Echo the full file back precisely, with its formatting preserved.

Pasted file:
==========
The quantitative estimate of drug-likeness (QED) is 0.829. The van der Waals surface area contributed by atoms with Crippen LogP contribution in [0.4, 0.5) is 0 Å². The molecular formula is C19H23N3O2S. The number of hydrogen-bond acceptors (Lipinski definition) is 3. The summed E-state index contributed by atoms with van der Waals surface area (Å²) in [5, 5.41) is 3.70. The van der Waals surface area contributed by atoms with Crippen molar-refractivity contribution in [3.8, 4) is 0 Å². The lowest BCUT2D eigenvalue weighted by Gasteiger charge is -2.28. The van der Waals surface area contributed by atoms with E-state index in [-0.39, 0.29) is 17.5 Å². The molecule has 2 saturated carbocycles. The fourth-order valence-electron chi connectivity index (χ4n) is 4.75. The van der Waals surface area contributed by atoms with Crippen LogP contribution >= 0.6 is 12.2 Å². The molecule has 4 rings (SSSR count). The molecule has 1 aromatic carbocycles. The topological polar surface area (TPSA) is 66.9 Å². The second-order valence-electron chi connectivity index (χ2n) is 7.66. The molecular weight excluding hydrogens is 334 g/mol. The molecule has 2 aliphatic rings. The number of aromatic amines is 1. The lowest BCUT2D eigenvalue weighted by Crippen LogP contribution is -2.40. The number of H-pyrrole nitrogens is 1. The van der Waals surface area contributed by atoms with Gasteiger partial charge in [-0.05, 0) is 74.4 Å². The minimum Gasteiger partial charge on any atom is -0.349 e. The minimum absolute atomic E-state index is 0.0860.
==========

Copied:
The quantitative estimate of drug-likeness (QED) is 0.829. The van der Waals surface area contributed by atoms with Crippen LogP contribution in [0.4, 0.5) is 0 Å². The molecular formula is C19H23N3O2S. The number of hydrogen-bond acceptors (Lipinski definition) is 3. The summed E-state index contributed by atoms with van der Waals surface area (Å²) in [5, 5.41) is 3.70. The van der Waals surface area contributed by atoms with Crippen molar-refractivity contribution in [3.8, 4) is 0 Å². The lowest BCUT2D eigenvalue weighted by Gasteiger charge is -2.28. The van der Waals surface area contributed by atoms with E-state index in [-0.39, 0.29) is 17.5 Å². The molecule has 2 saturated carbocycles. The fourth-order valence-electron chi connectivity index (χ4n) is 4.75. The van der Waals surface area contributed by atoms with Crippen LogP contribution >= 0.6 is 12.2 Å². The molecule has 4 rings (SSSR count). The molecule has 1 aromatic carbocycles. The topological polar surface area (TPSA) is 66.9 Å². The second-order valence-electron chi connectivity index (χ2n) is 7.66. The molecular weight excluding hydrogens is 334 g/mol. The molecule has 2 aliphatic rings. The number of aromatic amines is 1. The lowest BCUT2D eigenvalue weighted by Crippen LogP contribution is -2.40. The number of H-pyrrole nitrogens is 1. The van der Waals surface area contributed by atoms with Gasteiger partial charge in [-0.05, 0) is 74.4 Å². The minimum Gasteiger partial charge on any atom is -0.349 e. The minimum absolute atomic E-state index is 0.0860.